Thursday, April 25, 2013 // Issue 112, Volume 78
THE DAILY COUGAR
T H E
O F F I C I A L
S T U D E N T
N E W S PA P E R
T H E
U N I V E R S I T Y
H O U S T O N
Renu Khator stays humble Sexual assault
The Daily Cougar: You were instrumental to UH becoming a Tier-One-recognized university; what goals do you have for the next five years? Renu Khator: First of all,
getting to Tier One was a team effort. It took all of us to focus and create the synergy required to accomplish the task. As for the next five years, our goal remains the same: to be nationally competitive in everything we do, from student success to research productivity to athletics. We will grow our Health Science Center, strengthen the Energy Research Park, enhance our arts connections, but above all, be relevant to the community. TDC: Is there anything you would have done differently in the five years you have spent in Houston?
The International Student and Scholar Services Office provides UH’s almost 4,000 non-immigrant international students with the tools to begin their American education and take it back to their country of origin. International students who come to the University with a temporary visa are greeted on their arrival with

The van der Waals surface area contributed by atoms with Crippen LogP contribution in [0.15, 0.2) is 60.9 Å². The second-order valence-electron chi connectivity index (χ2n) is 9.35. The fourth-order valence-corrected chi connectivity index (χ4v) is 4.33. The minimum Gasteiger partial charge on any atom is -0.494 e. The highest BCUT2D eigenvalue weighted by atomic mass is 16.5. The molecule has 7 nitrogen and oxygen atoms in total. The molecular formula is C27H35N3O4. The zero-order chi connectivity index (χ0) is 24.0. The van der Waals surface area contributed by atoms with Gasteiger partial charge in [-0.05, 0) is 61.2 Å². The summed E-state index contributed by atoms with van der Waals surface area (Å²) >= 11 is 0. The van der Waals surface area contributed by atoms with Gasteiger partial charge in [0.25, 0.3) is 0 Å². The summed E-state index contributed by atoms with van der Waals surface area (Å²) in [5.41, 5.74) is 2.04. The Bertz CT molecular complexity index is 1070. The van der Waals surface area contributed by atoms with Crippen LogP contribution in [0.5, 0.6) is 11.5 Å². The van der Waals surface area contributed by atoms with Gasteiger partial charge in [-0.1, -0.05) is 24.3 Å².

a check-in process. “They have to check in with us, and the reason is because our office is in charge of the responsibility of ensuring that the student is on an appropriate visa for study,” said Anita Gaines, director of ISSSO. “There are some types of visas that don’t permit study. Or there may be cases when the international student may have a concern or problem before getting here that
ISSSO continues on page 15
ASSAULT continues on page 3
International students get help Staff writers
we need to see.” During check-in, the entire staff meets each student individually, who then walks through stations that provide information about everything from how to get housing and pay bills to obtaining a driver’s license. The office has trained peer advisors, both American and international, who help with the